Do children have basic rights to Wi-Fi, food, and a bed?

  • 2
    In decreasing order of likelihood to be defined as a right: food, bed, WiFi. I seriously doubt that WiFi could be described as an essential of living; a bed isn't strictly essential, but I suppose it might be included in a minimum standard of shelter. Food, of course, is essential. All this is a comment because I don't know the relevant UK law.
    – phoog
    Jul 16, 2015 at 16:18
  • 4
    Since when has "Wi-Fi" become a basic human right..?
    – user4324
    Mar 27, 2017 at 21:37

1 Answer 1


See http://www.lawstuff.org.uk/the-facts/what-are-childrens-rights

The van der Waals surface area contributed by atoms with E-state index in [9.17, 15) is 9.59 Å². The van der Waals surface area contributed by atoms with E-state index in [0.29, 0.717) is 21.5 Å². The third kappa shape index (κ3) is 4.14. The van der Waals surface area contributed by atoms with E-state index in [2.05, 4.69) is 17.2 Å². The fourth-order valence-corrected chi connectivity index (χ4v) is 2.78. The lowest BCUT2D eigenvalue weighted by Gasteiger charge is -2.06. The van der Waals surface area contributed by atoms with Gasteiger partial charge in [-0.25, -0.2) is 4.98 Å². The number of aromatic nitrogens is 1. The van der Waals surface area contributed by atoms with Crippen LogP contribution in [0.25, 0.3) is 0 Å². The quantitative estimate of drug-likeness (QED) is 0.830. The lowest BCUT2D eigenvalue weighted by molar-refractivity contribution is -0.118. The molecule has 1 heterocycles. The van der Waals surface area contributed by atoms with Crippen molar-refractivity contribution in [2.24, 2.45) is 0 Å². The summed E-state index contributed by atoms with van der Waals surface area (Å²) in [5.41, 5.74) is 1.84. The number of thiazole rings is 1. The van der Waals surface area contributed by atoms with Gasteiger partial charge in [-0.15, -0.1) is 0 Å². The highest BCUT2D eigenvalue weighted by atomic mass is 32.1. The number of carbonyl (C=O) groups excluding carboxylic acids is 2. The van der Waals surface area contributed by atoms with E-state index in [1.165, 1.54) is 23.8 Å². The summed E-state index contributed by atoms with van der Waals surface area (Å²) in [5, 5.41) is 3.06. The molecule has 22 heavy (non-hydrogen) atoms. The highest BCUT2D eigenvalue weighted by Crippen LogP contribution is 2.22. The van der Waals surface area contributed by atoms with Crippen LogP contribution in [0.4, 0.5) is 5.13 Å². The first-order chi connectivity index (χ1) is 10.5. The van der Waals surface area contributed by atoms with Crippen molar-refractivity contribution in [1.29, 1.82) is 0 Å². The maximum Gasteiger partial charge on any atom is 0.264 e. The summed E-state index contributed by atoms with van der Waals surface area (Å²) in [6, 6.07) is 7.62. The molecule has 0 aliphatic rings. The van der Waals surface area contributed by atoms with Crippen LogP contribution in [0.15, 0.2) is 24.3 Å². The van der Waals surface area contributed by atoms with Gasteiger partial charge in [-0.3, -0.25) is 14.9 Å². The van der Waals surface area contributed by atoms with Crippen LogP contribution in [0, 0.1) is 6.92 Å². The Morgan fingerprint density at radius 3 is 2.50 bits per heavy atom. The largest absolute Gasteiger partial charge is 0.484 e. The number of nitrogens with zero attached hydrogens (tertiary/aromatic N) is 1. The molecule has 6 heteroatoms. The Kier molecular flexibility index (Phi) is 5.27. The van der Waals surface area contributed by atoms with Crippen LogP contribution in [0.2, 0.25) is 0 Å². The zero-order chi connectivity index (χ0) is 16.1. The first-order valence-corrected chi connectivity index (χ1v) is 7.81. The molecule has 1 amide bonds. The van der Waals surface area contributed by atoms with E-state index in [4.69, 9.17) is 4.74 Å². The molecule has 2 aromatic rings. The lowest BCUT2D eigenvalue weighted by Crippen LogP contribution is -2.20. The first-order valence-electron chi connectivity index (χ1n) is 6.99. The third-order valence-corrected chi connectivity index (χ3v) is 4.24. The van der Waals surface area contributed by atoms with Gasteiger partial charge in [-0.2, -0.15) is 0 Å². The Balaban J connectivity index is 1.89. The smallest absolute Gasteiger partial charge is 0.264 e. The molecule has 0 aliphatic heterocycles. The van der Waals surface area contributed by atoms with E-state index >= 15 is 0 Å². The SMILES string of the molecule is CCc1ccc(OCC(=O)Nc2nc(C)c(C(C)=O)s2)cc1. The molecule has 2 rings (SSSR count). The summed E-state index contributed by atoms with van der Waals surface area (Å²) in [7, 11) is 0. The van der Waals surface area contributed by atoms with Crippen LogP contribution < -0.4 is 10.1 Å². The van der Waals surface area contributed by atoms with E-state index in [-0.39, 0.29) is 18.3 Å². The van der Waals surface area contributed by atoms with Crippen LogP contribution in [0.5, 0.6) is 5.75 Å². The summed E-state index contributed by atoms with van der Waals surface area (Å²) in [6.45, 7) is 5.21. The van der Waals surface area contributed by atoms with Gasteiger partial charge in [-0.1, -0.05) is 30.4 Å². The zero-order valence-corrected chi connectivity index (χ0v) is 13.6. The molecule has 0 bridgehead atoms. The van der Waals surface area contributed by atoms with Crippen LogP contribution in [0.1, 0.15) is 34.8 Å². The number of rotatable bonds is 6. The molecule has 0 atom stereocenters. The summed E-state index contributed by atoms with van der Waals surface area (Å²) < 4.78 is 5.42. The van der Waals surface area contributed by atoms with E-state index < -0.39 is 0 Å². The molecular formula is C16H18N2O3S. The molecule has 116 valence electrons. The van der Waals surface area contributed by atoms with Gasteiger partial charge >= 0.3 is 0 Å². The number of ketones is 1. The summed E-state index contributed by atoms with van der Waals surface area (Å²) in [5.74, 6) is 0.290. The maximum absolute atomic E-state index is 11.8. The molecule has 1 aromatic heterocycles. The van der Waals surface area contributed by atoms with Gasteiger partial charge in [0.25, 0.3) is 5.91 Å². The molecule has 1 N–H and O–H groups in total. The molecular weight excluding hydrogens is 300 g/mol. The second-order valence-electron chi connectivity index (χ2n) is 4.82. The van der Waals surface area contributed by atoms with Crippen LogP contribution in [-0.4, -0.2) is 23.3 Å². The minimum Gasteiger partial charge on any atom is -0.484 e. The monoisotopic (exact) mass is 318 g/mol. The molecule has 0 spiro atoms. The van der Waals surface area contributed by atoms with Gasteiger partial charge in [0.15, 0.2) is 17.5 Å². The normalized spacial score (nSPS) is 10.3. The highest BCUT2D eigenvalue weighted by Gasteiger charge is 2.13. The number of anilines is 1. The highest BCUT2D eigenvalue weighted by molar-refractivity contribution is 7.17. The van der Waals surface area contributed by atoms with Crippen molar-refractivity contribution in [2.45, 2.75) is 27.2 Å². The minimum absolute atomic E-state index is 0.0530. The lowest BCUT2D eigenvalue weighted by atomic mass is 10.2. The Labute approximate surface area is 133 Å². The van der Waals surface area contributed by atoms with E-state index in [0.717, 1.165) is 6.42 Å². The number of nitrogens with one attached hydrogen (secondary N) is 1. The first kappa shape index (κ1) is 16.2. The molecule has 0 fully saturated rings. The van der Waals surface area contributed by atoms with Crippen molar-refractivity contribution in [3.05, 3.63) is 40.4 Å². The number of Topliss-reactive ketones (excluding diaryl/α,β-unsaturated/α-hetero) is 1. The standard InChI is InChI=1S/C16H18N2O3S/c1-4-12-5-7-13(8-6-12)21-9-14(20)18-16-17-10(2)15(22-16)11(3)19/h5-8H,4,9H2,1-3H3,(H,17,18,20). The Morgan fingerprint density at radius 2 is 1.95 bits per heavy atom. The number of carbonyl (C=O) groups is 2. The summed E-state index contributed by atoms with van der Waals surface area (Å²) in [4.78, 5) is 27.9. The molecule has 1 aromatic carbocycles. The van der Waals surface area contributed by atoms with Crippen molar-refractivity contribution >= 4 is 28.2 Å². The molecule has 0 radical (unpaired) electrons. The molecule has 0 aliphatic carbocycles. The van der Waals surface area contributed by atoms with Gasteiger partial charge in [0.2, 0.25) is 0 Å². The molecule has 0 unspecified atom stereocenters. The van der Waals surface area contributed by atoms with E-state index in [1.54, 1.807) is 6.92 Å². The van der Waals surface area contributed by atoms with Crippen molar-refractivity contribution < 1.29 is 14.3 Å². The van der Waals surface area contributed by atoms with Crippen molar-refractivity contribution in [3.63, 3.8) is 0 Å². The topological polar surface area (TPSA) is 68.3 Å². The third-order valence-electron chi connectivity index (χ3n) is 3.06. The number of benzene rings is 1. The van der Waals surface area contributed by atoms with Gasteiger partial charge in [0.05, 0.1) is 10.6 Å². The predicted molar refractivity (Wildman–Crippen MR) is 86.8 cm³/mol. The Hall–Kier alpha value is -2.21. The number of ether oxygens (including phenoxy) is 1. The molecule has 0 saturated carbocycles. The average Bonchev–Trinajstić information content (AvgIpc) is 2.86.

The relevant parts are:


Freedom of expression and getting information: You must be able to get and share information with others, as long as this does not damage others (article 13).

However, even in the UK, it is unlikely that Wi-Fi, the internet or a computer would be considered essential for this. If you can get a newspaper, reasonable access to a radio and have the ability to socialise then that would probably suffice.


Health: You must also be able to get clean water, nutritious food and live in a healthy environment.

Note that this does not require any specific foodstuffs or any drinks other than water.


Standard of living: You have the right to a standard of living that is necessary for your physical, mental, spiritual, moral and social development.

This would include somewhere to sleep; in the UK this would probably be a bed.

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